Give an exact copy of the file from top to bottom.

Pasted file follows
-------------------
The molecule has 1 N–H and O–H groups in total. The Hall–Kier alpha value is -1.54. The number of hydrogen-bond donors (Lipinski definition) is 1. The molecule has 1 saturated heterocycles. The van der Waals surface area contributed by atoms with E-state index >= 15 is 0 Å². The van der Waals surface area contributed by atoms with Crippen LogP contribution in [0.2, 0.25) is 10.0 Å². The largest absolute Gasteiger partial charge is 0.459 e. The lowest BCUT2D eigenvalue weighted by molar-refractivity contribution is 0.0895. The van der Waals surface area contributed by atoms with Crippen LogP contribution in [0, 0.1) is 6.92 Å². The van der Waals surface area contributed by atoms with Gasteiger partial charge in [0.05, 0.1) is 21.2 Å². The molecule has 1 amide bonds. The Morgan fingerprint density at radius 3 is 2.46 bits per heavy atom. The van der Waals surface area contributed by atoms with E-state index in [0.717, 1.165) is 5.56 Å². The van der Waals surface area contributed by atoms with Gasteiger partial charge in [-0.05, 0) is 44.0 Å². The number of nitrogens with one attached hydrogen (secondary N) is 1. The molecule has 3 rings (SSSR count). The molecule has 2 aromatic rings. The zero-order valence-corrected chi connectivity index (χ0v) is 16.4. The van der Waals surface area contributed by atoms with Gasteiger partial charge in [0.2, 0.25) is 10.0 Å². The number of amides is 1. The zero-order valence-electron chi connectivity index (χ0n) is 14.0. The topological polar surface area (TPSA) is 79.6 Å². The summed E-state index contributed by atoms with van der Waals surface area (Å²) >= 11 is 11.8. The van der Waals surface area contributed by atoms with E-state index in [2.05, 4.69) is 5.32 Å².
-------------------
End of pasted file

The molecule has 1 N–H and O–H groups in total. The Hall–Kier alpha value is -1.54. The number of hydrogen-bond donors (Lipinski definition) is 1. The molecule has 1 saturated heterocycles. The van der Waals surface area contributed by atoms with E-state index >= 15 is 0 Å². The van der Waals surface area contributed by atoms with Crippen LogP contribution in [0.2, 0.25) is 10.0 Å². The largest absolute Gasteiger partial charge is 0.459 e. The lowest BCUT2D eigenvalue weighted by molar-refractivity contribution is 0.0895. The van der Waals surface area contributed by atoms with Crippen LogP contribution in [0, 0.1) is 6.92 Å². The van der Waals surface area contributed by atoms with Gasteiger partial charge in [0.05, 0.1) is 21.2 Å². The molecule has 1 amide bonds. The Morgan fingerprint density at radius 3 is 2.46 bits per heavy atom. The van der Waals surface area contributed by atoms with E-state index in [0.717, 1.165) is 5.56 Å². The van der Waals surface area contributed by atoms with Gasteiger partial charge in [-0.05, 0) is 44.0 Å². The number of nitrogens with one attached hydrogen (secondary N) is 1. The molecule has 3 rings (SSSR count). The molecule has 2 aromatic rings. The zero-order valence-corrected chi connectivity index (χ0v) is 16.4. The van der Waals surface area contributed by atoms with Gasteiger partial charge in [0.2, 0.25) is 10.0 Å². The number of amides is 1. The zero-order valence-electron chi connectivity index (χ0n) is 14.0. The topological polar surface area (TPSA) is 79.6 Å². The summed E-state index contributed by atoms with van der Waals surface area (Å²) >= 11 is 11.8. The van der Waals surface area contributed by atoms with E-state index in [2.05, 4.69) is 5.32 Å².